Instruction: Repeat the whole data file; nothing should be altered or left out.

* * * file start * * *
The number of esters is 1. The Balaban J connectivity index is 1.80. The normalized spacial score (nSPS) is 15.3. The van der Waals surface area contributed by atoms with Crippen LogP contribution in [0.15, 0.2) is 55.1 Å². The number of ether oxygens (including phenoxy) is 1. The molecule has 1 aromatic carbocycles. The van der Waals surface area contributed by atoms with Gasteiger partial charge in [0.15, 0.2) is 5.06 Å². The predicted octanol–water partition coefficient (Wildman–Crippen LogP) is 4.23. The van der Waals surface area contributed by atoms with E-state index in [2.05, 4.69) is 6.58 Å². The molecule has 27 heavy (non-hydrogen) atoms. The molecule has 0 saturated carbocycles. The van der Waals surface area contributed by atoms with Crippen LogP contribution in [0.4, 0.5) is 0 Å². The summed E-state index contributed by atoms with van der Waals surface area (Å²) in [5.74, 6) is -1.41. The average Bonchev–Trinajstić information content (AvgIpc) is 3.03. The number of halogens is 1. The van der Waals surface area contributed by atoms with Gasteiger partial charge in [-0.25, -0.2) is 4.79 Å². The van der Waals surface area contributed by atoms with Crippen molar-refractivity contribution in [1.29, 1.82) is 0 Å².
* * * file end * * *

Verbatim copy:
The number of esters is 1. The Balaban J connectivity index is 1.80. The normalized spacial score (nSPS) is 15.3. The van der Waals surface area contributed by atoms with Crippen LogP contribution in [0.15, 0.2) is 55.1 Å². The number of ether oxygens (including phenoxy) is 1. The molecule has 1 aromatic carbocycles. The van der Waals surface area contributed by atoms with Gasteiger partial charge in [0.15, 0.2) is 5.06 Å². The predicted octanol–water partition coefficient (Wildman–Crippen LogP) is 4.23. The van der Waals surface area contributed by atoms with E-state index in [2.05, 4.69) is 6.58 Å². The molecule has 27 heavy (non-hydrogen) atoms. The molecule has 0 saturated carbocycles. The van der Waals surface area contributed by atoms with Crippen LogP contribution in [0.4, 0.5) is 0 Å². The summed E-state index contributed by atoms with van der Waals surface area (Å²) in [5.74, 6) is -1.41. The average Bonchev–Trinajstić information content (AvgIpc) is 3.03. The number of halogens is 1. The van der Waals surface area contributed by atoms with Gasteiger partial charge in [-0.25, -0.2) is 4.79 Å². The van der Waals surface area contributed by atoms with Crippen molar-refractivity contribution in [1.29, 1.82) is 0 Å².